Green living environment

All sports fields, flowerbeds, nature reserves, public gardens, parks and gardens contribute to the greenery in your living environment. In this theme we primarily assess the greenery in the neighbourhood. This may be in the town or city, in a village, in an agricultural area or in a suburb. A green living environment is important for relaxation, for walking or cycling, games, sports, or for meeting other people. It is therefore important to have parks, playing fields and public gardens in the neighbourhood which are easily accessible. Combining the trees, shrubs and low vegetation maps gives you a complete picture of where you can find greenery in your neighbourhood.

Availability of greenery

When it comes to daily usage (games, relaxation and sports) it is important that public green areas (parks, woods, nature reserves and areas for daily recreation) are available with a distance of 500 metres from people's homes. Recent European research even recommends a maximum distance of 300 metres to urban greenery covering a minimal area of 1 hectare. The target figure that the central government recommends to municipalities in the Spatial Planning Memorandum for new-build locations is 75 m2 greenery per property.

The availability of greenery in the environment differs considerably per region. In Friesland and Zeeland, the river district, Noord-Limburg and Zuid-Limburg the distance to public greenery is greater than the national average. Flevoland, Rotterdam, the Veluwe and large parts of Noord-Holland actually score above average. The average distance to the closest park or public garden is 1 kilometre. This may be a park or public garden, but also an open natural area or woods.

In the large municipalities in the west such as in Amsterdam and The Hague there is a shortage of walking and cycling routes. Of all the municipalities in the Netherlands 25% had a shortage of walking routes in 2016 and 14% a shortage of cycling routes. (source: Environmental Data Compendium)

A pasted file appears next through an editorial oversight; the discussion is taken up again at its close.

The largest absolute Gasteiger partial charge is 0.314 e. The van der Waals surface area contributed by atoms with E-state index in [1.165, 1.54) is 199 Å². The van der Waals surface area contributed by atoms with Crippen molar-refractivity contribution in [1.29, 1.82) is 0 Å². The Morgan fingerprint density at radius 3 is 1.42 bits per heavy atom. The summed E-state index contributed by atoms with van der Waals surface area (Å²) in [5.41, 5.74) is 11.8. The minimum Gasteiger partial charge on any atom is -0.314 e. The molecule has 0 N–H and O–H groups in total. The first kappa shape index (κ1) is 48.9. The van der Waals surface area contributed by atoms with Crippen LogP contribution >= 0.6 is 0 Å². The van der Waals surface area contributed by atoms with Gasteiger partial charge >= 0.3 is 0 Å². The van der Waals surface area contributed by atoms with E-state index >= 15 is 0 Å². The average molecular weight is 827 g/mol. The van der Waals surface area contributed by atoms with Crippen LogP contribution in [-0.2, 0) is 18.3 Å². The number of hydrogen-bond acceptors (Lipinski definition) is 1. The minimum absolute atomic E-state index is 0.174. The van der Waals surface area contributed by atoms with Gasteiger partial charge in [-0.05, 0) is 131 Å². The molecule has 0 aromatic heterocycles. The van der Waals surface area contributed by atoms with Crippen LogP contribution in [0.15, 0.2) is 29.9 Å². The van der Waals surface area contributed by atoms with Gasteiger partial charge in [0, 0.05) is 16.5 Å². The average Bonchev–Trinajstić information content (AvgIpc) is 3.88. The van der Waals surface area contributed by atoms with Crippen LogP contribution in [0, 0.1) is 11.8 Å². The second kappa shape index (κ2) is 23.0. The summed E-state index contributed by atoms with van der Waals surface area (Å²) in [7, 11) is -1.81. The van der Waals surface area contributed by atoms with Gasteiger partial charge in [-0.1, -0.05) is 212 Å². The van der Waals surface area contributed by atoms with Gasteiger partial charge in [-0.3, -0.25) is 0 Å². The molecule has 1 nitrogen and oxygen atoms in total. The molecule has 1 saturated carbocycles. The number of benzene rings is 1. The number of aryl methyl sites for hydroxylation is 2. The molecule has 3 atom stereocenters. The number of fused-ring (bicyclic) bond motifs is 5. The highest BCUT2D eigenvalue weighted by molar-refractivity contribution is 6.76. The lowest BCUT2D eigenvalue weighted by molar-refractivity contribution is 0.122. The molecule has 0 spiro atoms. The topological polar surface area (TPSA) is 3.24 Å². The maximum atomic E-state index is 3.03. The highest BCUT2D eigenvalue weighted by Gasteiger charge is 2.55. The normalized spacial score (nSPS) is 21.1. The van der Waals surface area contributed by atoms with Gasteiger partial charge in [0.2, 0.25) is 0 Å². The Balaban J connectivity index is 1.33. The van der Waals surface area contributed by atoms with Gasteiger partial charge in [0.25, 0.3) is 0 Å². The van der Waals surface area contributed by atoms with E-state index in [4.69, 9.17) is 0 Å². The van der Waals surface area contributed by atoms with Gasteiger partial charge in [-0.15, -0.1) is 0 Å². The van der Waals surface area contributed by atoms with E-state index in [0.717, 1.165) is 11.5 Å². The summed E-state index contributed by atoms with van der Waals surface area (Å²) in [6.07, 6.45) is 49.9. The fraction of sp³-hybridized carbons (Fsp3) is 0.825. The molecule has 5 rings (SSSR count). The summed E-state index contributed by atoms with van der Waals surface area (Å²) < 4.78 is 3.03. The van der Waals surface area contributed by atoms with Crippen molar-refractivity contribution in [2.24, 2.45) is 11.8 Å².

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A green living environment is a more attractive place to live. A row of trees in a street, cheerful flowerbeds in a neighbourhood, or an attractive park in a busy town or city are more pleasing on the eye than barren surroundings featuring only stone buildings. However, it is not only more attractive to live in green surroundings, it is also healthier.

Where, what kind of greenery, what kind of health benefit and for whom?

Large-scale research into the health perception of around a quarter of a million Dutch people revealed that people who live in a green residential environment feel healthier. This applies both to urban and rural areas. What is more, both agricultural greenery and urban greenery are positively related to people's health. The relationship between the amount of greenery in the residential environment and health is slightly stronger for people with a low socio-economic status compared to people with a high socio-economic status and for young people and old people in comparison to adults aged between 25 and 64 (Vitamin G research 2006).

Fewer health issues, anxiety disorders and depression in a green environment

People in a green environment not only feel healthier, they actually are healthier as well. Research involving 345,000 Dutch people revealed that people who live in a green environment report health issues to their GPs less frequently. They also suffer less from anxiety disorders and depression. For example, the chance of depression is 1.33 times greater in neighbourhoods with little greenery compared to neighbourhoods with lots of greenery.

The quality of greenery is important

People suffer fewer acute health-related complaints and experience a better general and mental health if they live in a neighbourhood in which a large quantity of greenery is combined with a high quality of greenery. (Vitamin G research and recent research). In order to achieve an optimal health benefit, therefore, criteria for the quality of greenery must also be imposed in addition to green standards.

Exercise only plays a role for adolescents